Milk: Raw and Uncut

Filed under: General Health, Nutrition

This whole week I am going to put a lot of focus on one of the most controversial topics in the nutrition community: milk and dairy products. Should we consume it at all? Is organic better? Raw or pasteurized? Homegenized or no? There are a ton of questions about dairy, and I am going to provide a lot of info, hopefully answering some questions (though not all, since they can’t all be) and coming to a comfortable resolution. This isn’t really going to be about the nutrients in milk and dairy, just the production and processing of it.

I have always been a big dairy consumer. I was raised on copious amounts of skim milk, non-organic, completely industrialized skim milk and I loved every minute of it. Be honest, who doesn’t still love the idea of a PB & J with a huge glass of milk? Through my evolution in this industry, and the learning process that I am continually undergoing, you read more, you learn more, and you question more. Throughout my college years and a little thereafter I didn’t believe any of the negative info about conventional dairy. Mainstream nutrition experts, the FDA, the ADA, and my professors all brushed any negative info aside, declaring dairy to be A-ok. The only people that seemed to be against it were the hippies. Come to find out, the hippies were right.

Reading The Omnivore’s Dilemma is an eye-opening experience to the scary process we call industrial food production. Unfortunately, it doesn’t produce real food, just items resembling and pretending to be real food. Conventional dairy farms are no exception, seeking to maximize production and minimize cost (makes sense from a pure business perspective, except it destroys the product) are huge, milk the cows nearly non-stop, feed them boatloads of corn to maximize milk yield, may inject hormones to do the same, smash them full of antibiotics to counteract the corn feeding which sickens the animals, and generally doesn’t give two shits about the actual quality of their product, just the quantity. It is a cyclical nightmare, and the biggest companies are the worst offenders (this same statement applies even to organic dairies).

One step in the right direction is organic milk. In order to be certified organic, the cows have to have access to pasture (which doesn’t really mean much), fed organic feed, no hormones, no antibiotics, get milked less, and generally live in more sanitary conditions with more room and better care. If you can find organic milk from a small, preferably local dairy, it is most likely even pastured/grass-fed cows producing the milk, which is even better, and for what is widely available, probably your best option. Huge organic companies, like Horizon, do not meet those requirements though. They are simply industrial organic, bending the rules but not necessarily breaking them, pushing their limits and generally not producing a better product than conventional milk. Last week I actually came across a fantastic resource on organic dairies, milk, cheese, yogurt, etc, that gave them scores based on surveys. It was quite revealing and I suggest you all check it out here. The good news is there are some great companies out there producing good products. If you are afraid of raw milk, and want the best “normal milk” that is widely available, Organic Valley makes some pretty good products and got pretty good ratings in that report.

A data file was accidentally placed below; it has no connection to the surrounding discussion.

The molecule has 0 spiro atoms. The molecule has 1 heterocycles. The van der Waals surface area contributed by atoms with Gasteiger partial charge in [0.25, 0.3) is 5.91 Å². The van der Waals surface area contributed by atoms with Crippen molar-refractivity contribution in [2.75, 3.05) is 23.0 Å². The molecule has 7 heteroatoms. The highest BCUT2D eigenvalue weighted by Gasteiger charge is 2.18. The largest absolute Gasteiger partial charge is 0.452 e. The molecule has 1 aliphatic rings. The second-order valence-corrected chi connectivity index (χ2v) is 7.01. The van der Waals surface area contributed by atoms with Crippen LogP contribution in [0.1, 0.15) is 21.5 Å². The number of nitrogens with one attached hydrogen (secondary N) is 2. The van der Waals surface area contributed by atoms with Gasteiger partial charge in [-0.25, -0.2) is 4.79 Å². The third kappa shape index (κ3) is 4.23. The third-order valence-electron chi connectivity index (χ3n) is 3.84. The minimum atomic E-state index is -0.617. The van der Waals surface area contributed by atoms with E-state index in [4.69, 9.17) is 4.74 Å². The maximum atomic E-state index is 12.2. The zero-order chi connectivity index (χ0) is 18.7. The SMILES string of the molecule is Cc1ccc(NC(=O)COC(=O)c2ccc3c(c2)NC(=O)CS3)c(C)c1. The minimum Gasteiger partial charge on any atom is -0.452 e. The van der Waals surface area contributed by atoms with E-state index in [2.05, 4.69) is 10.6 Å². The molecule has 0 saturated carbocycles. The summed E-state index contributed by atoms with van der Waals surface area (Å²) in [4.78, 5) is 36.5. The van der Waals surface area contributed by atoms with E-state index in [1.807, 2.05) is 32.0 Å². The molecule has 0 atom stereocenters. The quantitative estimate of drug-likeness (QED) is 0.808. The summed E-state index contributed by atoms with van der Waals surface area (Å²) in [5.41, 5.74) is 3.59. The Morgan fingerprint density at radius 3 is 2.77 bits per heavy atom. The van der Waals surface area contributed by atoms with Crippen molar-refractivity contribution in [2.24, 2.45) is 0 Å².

The deeper you get into how your food was produced, the more you realize that there is a lot of shit you no longer want to eat. Conventional food production no longer seems remotely appealing, large organic corporations are not much better, their only real benefit being that at least they don’t contribute to our pesticide/herbicide/antiobiotic/hormone issues. I haven’t even gotten into the issues around pasteurization, ultra-pasteurization, homogenization, etc. This is a huge issue that I could never cover in its entirety in a few blogs, whole books have been written about it! I just hope to at least give some solid info on the topic and help people make better food choices. To Be Continued…

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Posted on March 31st, 2009 by Brian St. Pierre


  1. Jack Says:

    This should be a series of very interesting posts, Brian, so I look forward to reading them. I had not been consuming any dairy at all for a few years but recently started to add some Greek Yogurt back into the mix. Plus I know you’ve touted cottage cheese in the past, so it should be very educational reading what you have to share on the dairy front.

    Thanks for being another great resource out there and sharing your knowledge.

  2. Bob Parr Says:

    I agree with Jack – thanks for sharing your knowledge! I recently made the switch to organic milk, but Horizon is the only brand I’ve found so far. :-(

    I’m curious about other dairy products. I eat mozzarella cheese sticks, ricotta, and cottage cheese regularly. I don’t usually eat yogurt because even the plain stuff is loaded with sugar.

  3. Brian St. Pierre Says:


    Look into Greek yogurt, or Icelandic. Much lower in sugar and much higher in protein and healthy probiotics. Oikos is a great one. It is made my Stonyfield, which got high reviews for its yogurt on that report.


    Thanks for the kind words.

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